If we look at the diagram “With an API” above, we can see a move represented by the arrow from Naked SQL to Compiled Query Menu. This API offers less authority to users because it doesn’t allow full queries to be executed. However, it offers higher utility because the pre-programmed queries represent evolved knowledge about how to extract valuable data from the database. It offers less risk because it allows better monitoring of what’s being performed, a more limited set of actions, and less possibility of executing inefficient queries.

The job of a development team is to think about how to move any solution to the left and higher — that is, how to offer less authority, less risk, and more utility. It may be useful to place various proposed solutions on this diagram to understand tradeoffs.

Experts, such as Kin Lane, have described a number of techniques for doing this that can be represented as “moves” on this graph. For example, we can imagine requirements, such as the need to offer personally identifiable information (PII), that greatly increases risk and moves us far to the right on the chart. On the other hand, if we’re offering an API to data that’s already available to the public, we’re starting somewhere on the left side of the chart. Some of the features of API management that are now available “out-of-the-box” greatly improve our position on this chart at low cost, so long as the host actually knows about them and takes advantage of them.

Things that increase risk include:

  • Storing PII or sensitive or classified data
  • A heavy reliance on external agencies to deliver web and mobile apps using this data
  • High volume of requests from external actors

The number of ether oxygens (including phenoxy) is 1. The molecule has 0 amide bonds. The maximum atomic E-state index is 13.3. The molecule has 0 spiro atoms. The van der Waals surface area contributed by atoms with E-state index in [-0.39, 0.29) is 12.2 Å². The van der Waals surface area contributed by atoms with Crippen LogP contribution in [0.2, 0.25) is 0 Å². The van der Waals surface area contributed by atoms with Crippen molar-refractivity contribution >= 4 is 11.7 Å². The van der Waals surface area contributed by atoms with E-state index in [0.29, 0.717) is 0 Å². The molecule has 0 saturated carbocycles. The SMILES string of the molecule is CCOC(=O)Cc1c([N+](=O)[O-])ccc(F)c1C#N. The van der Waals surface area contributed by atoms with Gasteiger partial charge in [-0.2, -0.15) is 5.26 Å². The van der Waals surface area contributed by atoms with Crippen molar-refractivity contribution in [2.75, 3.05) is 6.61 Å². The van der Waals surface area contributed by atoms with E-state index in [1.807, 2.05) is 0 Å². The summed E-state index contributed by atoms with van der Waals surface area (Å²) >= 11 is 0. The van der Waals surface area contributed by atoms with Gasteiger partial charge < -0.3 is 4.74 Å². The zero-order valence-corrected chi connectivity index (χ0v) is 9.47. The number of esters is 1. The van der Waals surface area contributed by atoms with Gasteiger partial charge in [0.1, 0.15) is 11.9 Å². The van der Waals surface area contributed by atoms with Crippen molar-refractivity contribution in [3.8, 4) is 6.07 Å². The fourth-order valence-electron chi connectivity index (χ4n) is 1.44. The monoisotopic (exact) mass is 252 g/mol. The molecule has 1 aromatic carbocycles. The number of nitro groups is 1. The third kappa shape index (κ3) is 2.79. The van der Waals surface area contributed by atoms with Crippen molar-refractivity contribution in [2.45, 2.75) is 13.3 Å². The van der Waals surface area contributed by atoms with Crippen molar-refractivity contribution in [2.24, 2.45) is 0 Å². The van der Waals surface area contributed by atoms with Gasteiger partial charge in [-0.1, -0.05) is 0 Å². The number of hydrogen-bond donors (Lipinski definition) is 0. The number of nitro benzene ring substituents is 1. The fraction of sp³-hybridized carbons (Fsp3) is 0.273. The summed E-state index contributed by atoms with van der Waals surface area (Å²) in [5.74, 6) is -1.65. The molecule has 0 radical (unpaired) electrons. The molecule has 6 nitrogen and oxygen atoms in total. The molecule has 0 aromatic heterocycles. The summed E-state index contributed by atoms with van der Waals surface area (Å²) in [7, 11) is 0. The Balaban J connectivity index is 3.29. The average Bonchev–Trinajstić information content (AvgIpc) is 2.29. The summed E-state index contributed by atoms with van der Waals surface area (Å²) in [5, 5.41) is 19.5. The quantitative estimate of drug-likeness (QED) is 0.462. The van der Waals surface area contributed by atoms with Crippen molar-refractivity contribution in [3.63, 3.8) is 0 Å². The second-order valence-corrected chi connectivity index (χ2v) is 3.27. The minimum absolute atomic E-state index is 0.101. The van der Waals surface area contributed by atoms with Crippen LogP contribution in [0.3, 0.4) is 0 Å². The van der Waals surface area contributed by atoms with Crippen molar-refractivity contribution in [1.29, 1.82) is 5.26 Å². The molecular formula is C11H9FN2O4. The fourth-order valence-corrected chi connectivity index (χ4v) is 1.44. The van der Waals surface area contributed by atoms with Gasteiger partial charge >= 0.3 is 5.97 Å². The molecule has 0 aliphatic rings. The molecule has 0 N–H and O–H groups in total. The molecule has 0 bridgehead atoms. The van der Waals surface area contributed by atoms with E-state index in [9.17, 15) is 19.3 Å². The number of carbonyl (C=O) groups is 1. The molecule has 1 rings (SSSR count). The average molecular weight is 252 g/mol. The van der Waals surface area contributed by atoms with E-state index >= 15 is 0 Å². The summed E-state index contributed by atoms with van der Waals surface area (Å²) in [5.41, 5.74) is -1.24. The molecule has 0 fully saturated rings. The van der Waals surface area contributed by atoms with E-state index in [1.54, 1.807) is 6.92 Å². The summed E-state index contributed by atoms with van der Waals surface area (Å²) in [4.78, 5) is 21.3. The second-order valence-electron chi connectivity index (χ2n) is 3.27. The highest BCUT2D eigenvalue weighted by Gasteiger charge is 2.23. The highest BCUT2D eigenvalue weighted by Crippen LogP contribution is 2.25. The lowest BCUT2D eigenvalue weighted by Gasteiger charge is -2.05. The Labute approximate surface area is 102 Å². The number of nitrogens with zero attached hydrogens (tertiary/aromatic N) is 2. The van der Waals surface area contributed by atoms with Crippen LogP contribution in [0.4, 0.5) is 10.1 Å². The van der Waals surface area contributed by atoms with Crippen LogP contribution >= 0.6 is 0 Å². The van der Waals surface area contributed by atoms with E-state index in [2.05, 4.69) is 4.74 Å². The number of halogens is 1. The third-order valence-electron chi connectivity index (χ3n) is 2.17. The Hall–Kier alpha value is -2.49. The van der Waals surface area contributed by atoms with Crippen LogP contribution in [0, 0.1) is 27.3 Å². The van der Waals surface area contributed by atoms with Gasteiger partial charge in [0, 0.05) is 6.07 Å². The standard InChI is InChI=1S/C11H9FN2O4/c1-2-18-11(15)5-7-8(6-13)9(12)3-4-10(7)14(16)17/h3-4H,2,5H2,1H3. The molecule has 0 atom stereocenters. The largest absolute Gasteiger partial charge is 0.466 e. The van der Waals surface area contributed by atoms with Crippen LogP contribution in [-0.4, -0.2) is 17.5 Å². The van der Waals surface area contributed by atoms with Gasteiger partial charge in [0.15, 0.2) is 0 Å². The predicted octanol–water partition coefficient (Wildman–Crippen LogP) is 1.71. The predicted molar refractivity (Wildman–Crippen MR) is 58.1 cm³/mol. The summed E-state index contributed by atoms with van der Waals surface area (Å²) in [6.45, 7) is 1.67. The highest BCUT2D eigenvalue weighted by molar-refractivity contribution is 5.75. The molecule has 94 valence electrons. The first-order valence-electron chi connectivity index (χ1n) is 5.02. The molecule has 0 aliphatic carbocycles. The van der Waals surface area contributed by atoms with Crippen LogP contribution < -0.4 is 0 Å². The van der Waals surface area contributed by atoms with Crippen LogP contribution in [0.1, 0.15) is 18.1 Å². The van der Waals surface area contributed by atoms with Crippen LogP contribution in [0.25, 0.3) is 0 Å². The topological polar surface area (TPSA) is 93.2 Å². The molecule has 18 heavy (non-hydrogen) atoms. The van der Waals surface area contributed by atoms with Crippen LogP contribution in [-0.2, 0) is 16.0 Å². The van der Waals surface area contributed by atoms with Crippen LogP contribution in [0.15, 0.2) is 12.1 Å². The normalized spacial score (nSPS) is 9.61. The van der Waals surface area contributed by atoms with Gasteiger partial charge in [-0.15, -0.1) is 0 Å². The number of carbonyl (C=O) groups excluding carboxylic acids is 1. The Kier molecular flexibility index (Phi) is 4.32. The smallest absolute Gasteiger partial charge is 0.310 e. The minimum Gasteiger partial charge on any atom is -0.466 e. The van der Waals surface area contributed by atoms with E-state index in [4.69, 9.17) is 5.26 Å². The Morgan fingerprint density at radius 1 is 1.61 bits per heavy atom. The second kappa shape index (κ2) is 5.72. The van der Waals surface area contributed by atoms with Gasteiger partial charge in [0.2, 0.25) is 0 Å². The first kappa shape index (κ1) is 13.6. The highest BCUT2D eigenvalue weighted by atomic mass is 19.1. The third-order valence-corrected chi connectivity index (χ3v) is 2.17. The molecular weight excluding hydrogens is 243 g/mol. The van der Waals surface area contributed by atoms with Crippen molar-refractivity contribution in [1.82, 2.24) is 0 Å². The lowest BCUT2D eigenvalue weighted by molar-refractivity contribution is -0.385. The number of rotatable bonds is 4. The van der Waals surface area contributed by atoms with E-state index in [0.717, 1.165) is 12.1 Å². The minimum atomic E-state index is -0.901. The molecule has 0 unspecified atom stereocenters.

• Insufficient internal resource to assist users in understanding the data

Modern API practices and technologies offer a toolbox of techniques that can be thought of as “moves” on our risk/utility chart. Some of these practices decrease risk (moving to the left) or increase utility (moving up) or both.

As an exercise to the reader, think about how each of the practices listed below moves a solution on the risk/utility diagram. Also, think about circumstances when these practices may not be needed, such as when the data you’re serving is completely public to begin with, or the API is only offered to 100% trusted internal applications.

  1. Provide data responses in comma-separated value form for easy consumption by spreadsheets.
  2. Provide HTML responses to make answers easily used by consumers.
  3. Log all activity and audit in real-time to manage API consumption.
  4. Use automated rate limiting in an API management layer.
  5. Force all applications to go through an approval process before being granted API keys.
  6. Provide a sandbox and test if applications can use data responsibly.
  7. Enforce encryption in storage as well as in transit.
  8. Employ three-legged OAuth to govern platform, developer, and user engagement.
  9. Subject all applications to regular auditing and review of API usage.
  10. Validate request and response schema at API request time.

Need help leveraging the power of APIs?

API management has grown into a rich field that offers tremendous benefits, but with that power comes many choices that must be made. The risk/utility diagram may be a useful tool in having executive whiteboard discussions of these choices. Kin Lane is an expert in these issues and is available to work with you.